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Full-Text Articles in Arts and Humanities

Great Lakes Or Middle West: The 1936-37 Great Lakes Exposition And Regional Identity, Kenneth J. Bindas May 2018

Great Lakes Or Middle West: The 1936-37 Great Lakes Exposition And Regional Identity, Kenneth J. Bindas

Studies in Midwestern History

During the 1930s regional identities were especially pronounced as the ravages of the economic collapse encouraged the reevaluation of national, regional, and local identities, often linked with FDR’s appeal for unity and as a way to better understand and distribute the largesse of federal aid money that began filtering down to the people. There was considerable discussion about remaking the country along regional lines, creating what Edward Barrows called the “United Regions of America.” Given the complexity of modern society, “the reorganization” of the country was “inevitable” as a result of “natural, orderly social growth.” (See Edward M. Barrows ...


Trump And The Midwest: The 2016 Presidential Election And The Avenues Of Midwestern Historiography, Jon K. Lauck May 2018

Trump And The Midwest: The 2016 Presidential Election And The Avenues Of Midwestern Historiography, Jon K. Lauck

Studies in Midwestern History

Perhaps the biggest story of the surprising 2016 presidential election was Donald Trump’s victories in the Midwest. Trump won Wisconsin, Michigan, Iowa, and Ohio, all of which Barack Obama had won in both 2008 and 2012. Wisconsin had not voted for the Republican candidate for president since the Reagan 49-state landslide of 1984 and Michigan had not since 1988. Iowa had supported Michael Dukakis, Bill Clinton twice, and narrowly supported Al Gore in 2000 and George Bush in 2004 before voting for Obama twice. Ohio served as a classic bellwether and had voted to support the winner of the ...


The Origins And Progress Of The Midwestern History Association, 2013-2016, Jon K. Lauck May 2018

The Origins And Progress Of The Midwestern History Association, 2013-2016, Jon K. Lauck

Studies in Midwestern History

In the modern electronic din of emails and texts and tweets and instant messages it can be difficult to keep track of the long-term trajectory of day-to-day work and ongoing projects. With this difficulty in mind, and for the sake of giving some permanence to the memories of the past few years, I submit this chronicle about recent efforts to revive the field of Midwestern history via the creation of the Midwestern History Association. I hope this review and the commentary and recommendations included therein prove useful to the leaders in the field and the emerging scholars who are seeking ...


'Just Call Me Bill': William Taft Brings Spectacle Politics To The Midwest, Jeffrey Bourdon May 2018

'Just Call Me Bill': William Taft Brings Spectacle Politics To The Midwest, Jeffrey Bourdon

Studies in Midwestern History

Historians long rated William Howard Taft’s campaigning ability during the 1908 presidential contest as below average and in need of Theodore Roosevelt’s resuscitation. Recently, they have given Taft more credit for his electioneering appearances. Taft’s ability to teach out to voters was vital to his candidacy because he ran at a time in American political history when the ability to deliver charismatic speeches and shake hands was put at a premium by larger-than-life candidates such as Roosevelt, William Jennings Bryan, and Eugene Debs.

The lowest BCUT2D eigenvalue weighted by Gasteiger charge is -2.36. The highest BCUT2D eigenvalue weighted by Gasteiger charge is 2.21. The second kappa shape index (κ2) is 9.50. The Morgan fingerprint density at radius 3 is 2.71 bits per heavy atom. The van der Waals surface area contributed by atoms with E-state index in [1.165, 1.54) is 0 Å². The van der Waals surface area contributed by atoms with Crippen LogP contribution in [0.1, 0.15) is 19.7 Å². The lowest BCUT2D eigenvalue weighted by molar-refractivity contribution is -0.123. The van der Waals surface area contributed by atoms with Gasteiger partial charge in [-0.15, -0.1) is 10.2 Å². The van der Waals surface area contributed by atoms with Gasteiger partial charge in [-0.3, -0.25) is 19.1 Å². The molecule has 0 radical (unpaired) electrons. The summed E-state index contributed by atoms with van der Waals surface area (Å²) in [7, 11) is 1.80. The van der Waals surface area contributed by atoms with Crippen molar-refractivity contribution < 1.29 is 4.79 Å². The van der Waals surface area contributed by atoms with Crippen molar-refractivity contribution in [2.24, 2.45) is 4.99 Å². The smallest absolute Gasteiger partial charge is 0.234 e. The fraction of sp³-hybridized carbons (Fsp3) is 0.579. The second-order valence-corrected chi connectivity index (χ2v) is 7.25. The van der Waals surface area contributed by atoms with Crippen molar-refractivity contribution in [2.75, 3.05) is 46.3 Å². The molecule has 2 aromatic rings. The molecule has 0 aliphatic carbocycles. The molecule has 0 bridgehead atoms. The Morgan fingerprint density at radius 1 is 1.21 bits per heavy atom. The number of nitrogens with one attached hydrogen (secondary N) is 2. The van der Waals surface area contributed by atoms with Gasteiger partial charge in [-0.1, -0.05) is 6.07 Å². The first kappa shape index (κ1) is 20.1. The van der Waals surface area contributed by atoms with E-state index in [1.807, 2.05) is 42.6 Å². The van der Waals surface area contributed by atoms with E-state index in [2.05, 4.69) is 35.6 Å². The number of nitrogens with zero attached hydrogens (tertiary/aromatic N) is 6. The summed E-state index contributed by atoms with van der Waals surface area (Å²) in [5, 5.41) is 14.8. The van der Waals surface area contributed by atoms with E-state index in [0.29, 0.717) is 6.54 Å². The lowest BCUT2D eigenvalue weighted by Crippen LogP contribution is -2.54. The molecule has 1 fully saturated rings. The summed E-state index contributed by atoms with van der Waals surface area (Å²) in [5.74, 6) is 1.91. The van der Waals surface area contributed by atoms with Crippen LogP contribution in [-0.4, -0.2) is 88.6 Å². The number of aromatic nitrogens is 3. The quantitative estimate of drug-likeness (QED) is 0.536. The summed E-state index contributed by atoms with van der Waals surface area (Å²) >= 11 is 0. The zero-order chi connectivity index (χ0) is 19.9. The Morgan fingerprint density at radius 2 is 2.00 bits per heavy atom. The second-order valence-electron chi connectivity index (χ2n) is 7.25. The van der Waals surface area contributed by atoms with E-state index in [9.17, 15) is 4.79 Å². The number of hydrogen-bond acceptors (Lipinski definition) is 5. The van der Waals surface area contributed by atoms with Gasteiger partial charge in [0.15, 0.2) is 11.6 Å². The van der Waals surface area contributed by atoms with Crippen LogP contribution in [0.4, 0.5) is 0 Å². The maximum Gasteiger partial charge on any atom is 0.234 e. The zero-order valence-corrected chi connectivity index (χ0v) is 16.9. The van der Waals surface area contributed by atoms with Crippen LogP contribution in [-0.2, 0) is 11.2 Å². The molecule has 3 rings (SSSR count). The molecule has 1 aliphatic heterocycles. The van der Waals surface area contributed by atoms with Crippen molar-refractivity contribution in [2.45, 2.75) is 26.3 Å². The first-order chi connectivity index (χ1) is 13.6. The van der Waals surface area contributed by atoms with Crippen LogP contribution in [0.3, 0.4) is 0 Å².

Taft toured several regions during the campaign, including the Midwest, the South, the Mid-Atlantic ...


A History Of The Missouri Conference On History, 1959-2016, James N. Giglio May 2018

A History Of The Missouri Conference On History, 1959-2016, James N. Giglio

Studies in Midwestern History

The Missouri Conference on History (MCOH) emerged in 1959 and has continued without missing a year, despite undergoing organizational changes over time. Many individuals have contributed to make it one of the most successful state conferences ever. This is a story worth telling, especially at time when many people are reconsidering the history of the Midwest and how to support the infrastructure necessary to promote the study of that history.


Escaping Cupcake Land, Mark Vinz May 2018

Escaping Cupcake Land, Mark Vinz

Studies in Midwestern History

Even though America is made up of many distinct regions, the homogenization of our culture is causing us to lose any meaningful sense of place, which includes history and literature (which have been inseparably linked in the past). A case in point is the part of Kansas City known as “The Plaza” and the surrounding suburbs on the Kansas side of the state line, as chronicled by Richard Rhodes in his book Inland Ground: An Evocation of the American Middle West (revised edition, 1991). Rhodes and others remind us that Wallace Stegner’s dictum “I may not know who I ...


From Sandhurst To Rural Iowa: The Education Of A Prairie Historian, Mark Friedberger May 2018

From Sandhurst To Rural Iowa: The Education Of A Prairie Historian, Mark Friedberger

Studies in Midwestern History

This essay describes how someone from the UK, and with a poor academic background, became interested in the history of the Middle West. In the 1980s when the federal government was flush for funds, it was possible to do historical research on soft money. The author survived for fifteen years writing and researching rural topics with grants from agencies like the National Endowment for the Humanities and the National Institutes of Health. Eventually after publishing the results of these explorations, he secured an academic teaching job.


The Funeral Of Beloved Hoosier Poet, James Whitcomb Riley, John E. Miller May 2018

The Funeral Of Beloved Hoosier Poet, James Whitcomb Riley, John E. Miller

Studies in Midwestern History

The funeral of popular Indiana poet James Whitcomb Riley in July 1916 was more than a statewide event (before him, only Abraham Lincoln and a general who had fought in the Spanish-American War had been accorded the honor of having their body lie in state in the rotunda of the state capitol). It was a national commemoration, generating thousands of newspaper articles, editorials, and expressions of grief and appreciation. Eulogized as a secular saint for his cheerfulness, high-mindedness, insight, and generosity, he was beloved for the poems that he had written extolling the simple virtues and the hardy characters of ...


Materially Strengthened: The Minnesota Historical Society And Providing Field Services, David M. Grabiske, David J. Nichols Iii May 2018

Materially Strengthened: The Minnesota Historical Society And Providing Field Services, David M. Grabiske, David J. Nichols Iii